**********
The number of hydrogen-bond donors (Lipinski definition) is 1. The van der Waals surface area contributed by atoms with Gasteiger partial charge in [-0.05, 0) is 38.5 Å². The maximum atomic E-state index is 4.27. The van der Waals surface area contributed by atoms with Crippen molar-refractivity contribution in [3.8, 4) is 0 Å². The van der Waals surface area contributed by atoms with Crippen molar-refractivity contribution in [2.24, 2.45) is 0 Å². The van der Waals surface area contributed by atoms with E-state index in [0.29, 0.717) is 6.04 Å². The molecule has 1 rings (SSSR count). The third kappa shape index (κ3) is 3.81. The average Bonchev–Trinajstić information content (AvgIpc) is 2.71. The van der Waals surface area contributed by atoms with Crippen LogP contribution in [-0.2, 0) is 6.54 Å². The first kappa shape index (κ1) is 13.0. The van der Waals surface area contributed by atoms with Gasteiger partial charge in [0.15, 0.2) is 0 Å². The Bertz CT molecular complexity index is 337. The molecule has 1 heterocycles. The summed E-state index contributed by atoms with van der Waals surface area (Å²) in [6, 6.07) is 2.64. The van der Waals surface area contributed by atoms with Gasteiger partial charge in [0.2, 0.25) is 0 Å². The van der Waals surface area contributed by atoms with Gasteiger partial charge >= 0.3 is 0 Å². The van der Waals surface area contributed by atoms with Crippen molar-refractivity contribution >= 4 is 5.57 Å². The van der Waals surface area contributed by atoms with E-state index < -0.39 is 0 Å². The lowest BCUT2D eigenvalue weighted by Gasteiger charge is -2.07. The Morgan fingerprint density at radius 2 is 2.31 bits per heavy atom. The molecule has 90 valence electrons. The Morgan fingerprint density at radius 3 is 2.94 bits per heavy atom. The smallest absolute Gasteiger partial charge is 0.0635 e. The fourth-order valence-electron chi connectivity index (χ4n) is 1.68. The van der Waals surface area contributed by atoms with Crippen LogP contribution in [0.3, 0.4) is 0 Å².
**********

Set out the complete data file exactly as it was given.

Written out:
The number of hydrogen-bond donors (Lipinski definition) is 1. The van der Waals surface area contributed by atoms with Gasteiger partial charge in [-0.05, 0) is 38.5 Å². The maximum atomic E-state index is 4.27. The van der Waals surface area contributed by atoms with Crippen molar-refractivity contribution in [3.8, 4) is 0 Å². The van der Waals surface area contributed by atoms with Crippen molar-refractivity contribution in [2.24, 2.45) is 0 Å². The van der Waals surface area contributed by atoms with E-state index in [0.29, 0.717) is 6.04 Å². The molecule has 1 rings (SSSR count). The third kappa shape index (κ3) is 3.81. The average Bonchev–Trinajstić information content (AvgIpc) is 2.71. The van der Waals surface area contributed by atoms with Crippen LogP contribution in [-0.2, 0) is 6.54 Å². The first kappa shape index (κ1) is 13.0. The van der Waals surface area contributed by atoms with Gasteiger partial charge in [0.15, 0.2) is 0 Å². The Bertz CT molecular complexity index is 337. The molecule has 1 heterocycles. The summed E-state index contributed by atoms with van der Waals surface area (Å²) in [6, 6.07) is 2.64. The van der Waals surface area contributed by atoms with Gasteiger partial charge in [0.2, 0.25) is 0 Å². The van der Waals surface area contributed by atoms with Gasteiger partial charge >= 0.3 is 0 Å². The van der Waals surface area contributed by atoms with Crippen molar-refractivity contribution >= 4 is 5.57 Å². The van der Waals surface area contributed by atoms with E-state index < -0.39 is 0 Å². The lowest BCUT2D eigenvalue weighted by Gasteiger charge is -2.07. The Morgan fingerprint density at radius 2 is 2.31 bits per heavy atom. The molecule has 90 valence electrons. The Morgan fingerprint density at radius 3 is 2.94 bits per heavy atom. The smallest absolute Gasteiger partial charge is 0.0635 e. The fourth-order valence-electron chi connectivity index (χ4n) is 1.68. The van der Waals surface area contributed by atoms with Crippen LogP contribution in [0.3, 0.4) is 0 Å².